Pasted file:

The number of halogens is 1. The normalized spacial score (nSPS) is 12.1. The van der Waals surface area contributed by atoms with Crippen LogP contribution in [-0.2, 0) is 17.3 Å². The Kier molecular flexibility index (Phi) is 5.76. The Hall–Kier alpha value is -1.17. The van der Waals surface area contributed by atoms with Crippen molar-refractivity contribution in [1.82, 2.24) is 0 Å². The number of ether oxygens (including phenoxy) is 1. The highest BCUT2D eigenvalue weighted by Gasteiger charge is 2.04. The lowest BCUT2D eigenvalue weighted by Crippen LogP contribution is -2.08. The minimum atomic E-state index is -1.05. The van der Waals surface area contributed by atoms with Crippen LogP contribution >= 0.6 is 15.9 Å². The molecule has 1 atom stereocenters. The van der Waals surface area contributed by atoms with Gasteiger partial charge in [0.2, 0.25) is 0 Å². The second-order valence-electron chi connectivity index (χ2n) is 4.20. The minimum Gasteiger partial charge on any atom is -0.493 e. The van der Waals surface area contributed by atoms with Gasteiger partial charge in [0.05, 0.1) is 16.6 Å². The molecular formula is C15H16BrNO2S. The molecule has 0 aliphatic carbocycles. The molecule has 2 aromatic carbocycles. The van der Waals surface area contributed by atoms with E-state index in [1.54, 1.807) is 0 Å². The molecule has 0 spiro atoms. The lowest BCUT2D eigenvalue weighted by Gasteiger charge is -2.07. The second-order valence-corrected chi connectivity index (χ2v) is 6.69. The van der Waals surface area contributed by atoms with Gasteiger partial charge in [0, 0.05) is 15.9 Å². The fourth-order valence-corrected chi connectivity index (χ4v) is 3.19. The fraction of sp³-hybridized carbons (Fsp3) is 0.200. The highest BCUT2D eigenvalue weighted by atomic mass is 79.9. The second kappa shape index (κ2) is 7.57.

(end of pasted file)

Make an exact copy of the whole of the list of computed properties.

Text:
The number of halogens is 1. The normalized spacial score (nSPS) is 12.1. The van der Waals surface area contributed by atoms with Crippen LogP contribution in [-0.2, 0) is 17.3 Å². The Kier molecular flexibility index (Phi) is 5.76. The Hall–Kier alpha value is -1.17. The van der Waals surface area contributed by atoms with Crippen molar-refractivity contribution in [1.82, 2.24) is 0 Å². The number of ether oxygens (including phenoxy) is 1. The highest BCUT2D eigenvalue weighted by Gasteiger charge is 2.04. The lowest BCUT2D eigenvalue weighted by Crippen LogP contribution is -2.08. The minimum atomic E-state index is -1.05. The van der Waals surface area contributed by atoms with Crippen LogP contribution >= 0.6 is 15.9 Å². The molecule has 1 atom stereocenters. The van der Waals surface area contributed by atoms with Gasteiger partial charge in [0.2, 0.25) is 0 Å². The second-order valence-electron chi connectivity index (χ2n) is 4.20. The minimum Gasteiger partial charge on any atom is -0.493 e. The van der Waals surface area contributed by atoms with Gasteiger partial charge in [0.05, 0.1) is 16.6 Å². The molecular formula is C15H16BrNO2S. The molecule has 0 aliphatic carbocycles. The molecule has 2 aromatic carbocycles. The van der Waals surface area contributed by atoms with E-state index in [1.54, 1.807) is 0 Å². The molecule has 0 spiro atoms. The lowest BCUT2D eigenvalue weighted by Gasteiger charge is -2.07. The second-order valence-corrected chi connectivity index (χ2v) is 6.69. The van der Waals surface area contributed by atoms with Gasteiger partial charge in [0, 0.05) is 15.9 Å². The fourth-order valence-corrected chi connectivity index (χ4v) is 3.19. The fraction of sp³-hybridized carbons (Fsp3) is 0.200. The highest BCUT2D eigenvalue weighted by atomic mass is 79.9. The second kappa shape index (κ2) is 7.57.